Tuesday, November 3, 2009

Are we making a difference?

About a week ago it was “Make a Difference Day” around the U.S, the national day of service. People are encouraged to join together; invest time and talent in their communities. This is a great idea. People are encouraged to engage, to step outside of themselves, link arms with others and spend a few hours “making a difference” in their community. This day has the potential to foster new friendships and partnerships for ongoing volunteer engagement. It has the potential to really “make a difference” in the lives of both the one served and the one being served. But I’m wondering, after observing activities in my community, exactly how is that potential realized?

Here’s what I observed. About 400 volunteers filled the neighborhood around my office, which is downtown in a low-income, plighted neighborhood. Most residents are renters. Most homes and apartments are run down and unkempt. The day started at the local elementary school, where a new section of sidewalk is going to be put in by volunteers in a few weeks (on “Serve Fresno Day”). Our mayor was there to kick off the festivities. She asked the approximately 50 children how many go to this school. Just a few raised their hands. Then the children present, almost all from north, suburban schools, got to decorate tiles that would become part of the new sidewalk at the urban neighborhood school. Throughout the day volunteers in bright green shirts cleaned up our streets, pulled weeds, participated in some needed repair projects. For local residents, from what I saw and heard from participants, it was pretty much business as usual for a Saturday (except I did notice a few more yard sales in front yards).

So after observing some of these activities today first hand in my community, I was left asking myself some unsettling questions. What do residents think when people they’ve never met converge on their neighborhood to clean up trash and pull weeds they’ve been walking past for a year? And what happens inside the heart of a volunteer after they spend hours cleaning up the streets for people who are wandering by, watching them work?

I still have more questions than answers, but when I reflect on the kind of volunteer service that I am sure DOES make a difference, a few things do come to mind:
• It is service that does things WITH rather than FOR people
• It is service that allows people to interact and begin relationships
• It is service that is ongoing, will be sustained or continued by the recipient when the volunteer service provider is gone
• It is service that has the potential to keep growing. There is a way for the friendships that have been sparked, between volunteer and agency or client and volunteer, to continue, to grow, to multiply and become more relationships, more volunteer hour, and deeper commitment to community and kingdom.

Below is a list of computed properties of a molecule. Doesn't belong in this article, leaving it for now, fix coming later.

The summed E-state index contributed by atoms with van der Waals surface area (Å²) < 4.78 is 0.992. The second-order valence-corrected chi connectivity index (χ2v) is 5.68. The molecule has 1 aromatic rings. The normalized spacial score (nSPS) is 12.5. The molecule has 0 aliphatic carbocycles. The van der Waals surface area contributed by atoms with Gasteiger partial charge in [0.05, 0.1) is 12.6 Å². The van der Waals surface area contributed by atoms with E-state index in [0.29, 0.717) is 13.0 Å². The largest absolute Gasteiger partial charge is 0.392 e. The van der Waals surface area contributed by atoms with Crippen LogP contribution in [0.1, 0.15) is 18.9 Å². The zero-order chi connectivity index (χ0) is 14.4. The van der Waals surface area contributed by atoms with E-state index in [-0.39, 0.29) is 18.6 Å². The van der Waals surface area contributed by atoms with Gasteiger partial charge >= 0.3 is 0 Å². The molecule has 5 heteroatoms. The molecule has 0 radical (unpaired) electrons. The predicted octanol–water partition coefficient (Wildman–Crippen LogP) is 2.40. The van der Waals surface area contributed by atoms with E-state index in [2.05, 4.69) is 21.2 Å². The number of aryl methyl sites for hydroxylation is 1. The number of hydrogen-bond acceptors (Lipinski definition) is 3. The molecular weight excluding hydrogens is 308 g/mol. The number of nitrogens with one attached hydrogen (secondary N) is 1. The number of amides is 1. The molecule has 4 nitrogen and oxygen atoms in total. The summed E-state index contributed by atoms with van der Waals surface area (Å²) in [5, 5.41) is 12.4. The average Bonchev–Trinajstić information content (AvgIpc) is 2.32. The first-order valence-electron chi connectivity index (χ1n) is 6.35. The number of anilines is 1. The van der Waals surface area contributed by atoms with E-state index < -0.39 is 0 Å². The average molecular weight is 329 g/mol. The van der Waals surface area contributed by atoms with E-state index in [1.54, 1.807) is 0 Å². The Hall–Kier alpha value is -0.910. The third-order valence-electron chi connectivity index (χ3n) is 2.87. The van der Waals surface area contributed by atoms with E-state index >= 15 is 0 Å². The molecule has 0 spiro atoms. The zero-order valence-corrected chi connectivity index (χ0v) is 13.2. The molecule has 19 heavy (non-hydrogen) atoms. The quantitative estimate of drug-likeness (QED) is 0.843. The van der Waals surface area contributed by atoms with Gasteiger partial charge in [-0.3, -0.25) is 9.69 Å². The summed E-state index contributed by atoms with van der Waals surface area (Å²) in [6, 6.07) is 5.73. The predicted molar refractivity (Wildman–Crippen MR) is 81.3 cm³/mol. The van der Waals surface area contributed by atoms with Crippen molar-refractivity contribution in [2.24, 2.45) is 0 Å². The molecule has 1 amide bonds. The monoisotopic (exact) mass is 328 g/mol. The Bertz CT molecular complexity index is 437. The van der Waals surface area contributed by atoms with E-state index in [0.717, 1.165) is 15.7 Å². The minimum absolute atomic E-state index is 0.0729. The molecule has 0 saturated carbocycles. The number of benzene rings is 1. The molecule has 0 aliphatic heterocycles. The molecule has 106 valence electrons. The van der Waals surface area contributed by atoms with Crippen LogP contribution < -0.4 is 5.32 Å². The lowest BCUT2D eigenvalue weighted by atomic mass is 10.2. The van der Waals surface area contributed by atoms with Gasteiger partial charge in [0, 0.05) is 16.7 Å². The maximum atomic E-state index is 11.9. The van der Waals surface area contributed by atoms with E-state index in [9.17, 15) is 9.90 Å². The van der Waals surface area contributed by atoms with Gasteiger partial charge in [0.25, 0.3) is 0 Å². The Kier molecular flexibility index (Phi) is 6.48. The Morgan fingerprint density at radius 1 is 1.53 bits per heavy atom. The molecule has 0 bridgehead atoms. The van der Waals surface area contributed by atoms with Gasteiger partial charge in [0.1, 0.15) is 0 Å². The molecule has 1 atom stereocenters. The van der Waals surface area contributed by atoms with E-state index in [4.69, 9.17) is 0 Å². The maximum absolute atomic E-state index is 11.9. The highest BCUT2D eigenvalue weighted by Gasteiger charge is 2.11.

• Finally, it is service that is disturbing and unsettling (I’ll write about this in my next blog post)

For volunteer service to “make a difference,” in the church, local community or on the international mission field, what characteristics do you think must be present?


  1. I think that the day that you describe is a service that is done FOR those who volunteer. What I mean by this is that those of us who don't live in that area, but drive by and see its condition feel ashamed that our city looks this way, so we do things like this to fix it up so WE WILL FEEL BETTER ABOUT HOW IT LOOKS and ourselves. The dilema is that if the people who live and work there don't take pride in it, it will soon fall back to it's previous contition. To really make a difference in how these areas look and are kept for the long term, the people themselves should be engaged in the work, THEY need to care about it first. My question is HOW DO WE MAKE THEM CARE ABOUT IT? I really don't have the answer to this, but I think that from what we have learned in Swaziland, one of the compononts is surely having a relationship with those you serve, spending at least a little time showing them that it is THEM you care about, not just the way their street looks to passers by.

  2. Great insights! I will share this with our Life groups as we get ready for a couple serve days. With not for... Huge, simply and brilliantly huge.

  3. I think Sandi really got it right when she says that we do these things so we will feel better how it looks. My personal feeling is that people partake in this type of action not because they care so much about the people, but because they feel good about themselves afterwards. Hopefully a few will return afterwards to get more involved with the people. But that's the tough part, where you have to try and find out what the situation is in the lives of these people and why they do not want to take care of the gardens and sidewalks. The easy part is to fo it for them. The difficult part is to get them to work together.

  4. I agree that often these kind of projects are of interest to people who want to do things feel better about themselves. Isn’t that (unfortunately) true with many short term missions? But I don’t place the blame entirely on the volunteer. I think we as leaders own the responsibility to intentionally structure volunteer experiences that will bless AND respect AND engage the one serving and the one served, both long-term local and church ministry and mission experiences. But this is much, much more work, both before and after, than just finding a bunch of tasks for people to do in a blighted neighborhood. The people who came to work in my community a few weeks back were just taking on the assignments given to them.

    However, I need to remind myself that the Holy Spirit can grab someone’s heart whether we have done anything in advance to prepare the ministry soil.